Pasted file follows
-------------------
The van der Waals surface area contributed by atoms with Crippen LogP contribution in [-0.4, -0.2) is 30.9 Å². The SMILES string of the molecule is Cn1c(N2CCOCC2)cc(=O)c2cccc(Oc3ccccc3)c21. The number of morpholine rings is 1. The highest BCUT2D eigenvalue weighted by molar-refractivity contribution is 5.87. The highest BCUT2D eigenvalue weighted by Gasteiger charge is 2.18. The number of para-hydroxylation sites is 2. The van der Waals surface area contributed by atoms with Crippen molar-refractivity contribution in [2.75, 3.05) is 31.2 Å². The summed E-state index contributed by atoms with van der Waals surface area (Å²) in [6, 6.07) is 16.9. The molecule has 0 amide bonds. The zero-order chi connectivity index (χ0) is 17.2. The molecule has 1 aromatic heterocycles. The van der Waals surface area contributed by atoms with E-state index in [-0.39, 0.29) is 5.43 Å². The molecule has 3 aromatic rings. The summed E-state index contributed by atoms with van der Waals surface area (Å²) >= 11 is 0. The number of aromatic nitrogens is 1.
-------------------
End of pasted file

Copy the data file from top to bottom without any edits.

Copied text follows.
The van der Waals surface area contributed by atoms with Crippen LogP contribution in [-0.4, -0.2) is 30.9 Å². The SMILES string of the molecule is Cn1c(N2CCOCC2)cc(=O)c2cccc(Oc3ccccc3)c21. The number of morpholine rings is 1. The highest BCUT2D eigenvalue weighted by molar-refractivity contribution is 5.87. The highest BCUT2D eigenvalue weighted by Gasteiger charge is 2.18. The number of para-hydroxylation sites is 2. The van der Waals surface area contributed by atoms with Crippen molar-refractivity contribution in [2.75, 3.05) is 31.2 Å². The summed E-state index contributed by atoms with van der Waals surface area (Å²) in [6, 6.07) is 16.9. The molecule has 0 amide bonds. The zero-order chi connectivity index (χ0) is 17.2. The molecule has 1 aromatic heterocycles. The van der Waals surface area contributed by atoms with E-state index in [-0.39, 0.29) is 5.43 Å². The molecule has 3 aromatic rings. The summed E-state index contributed by atoms with van der Waals surface area (Å²) >= 11 is 0. The number of aromatic nitrogens is 1.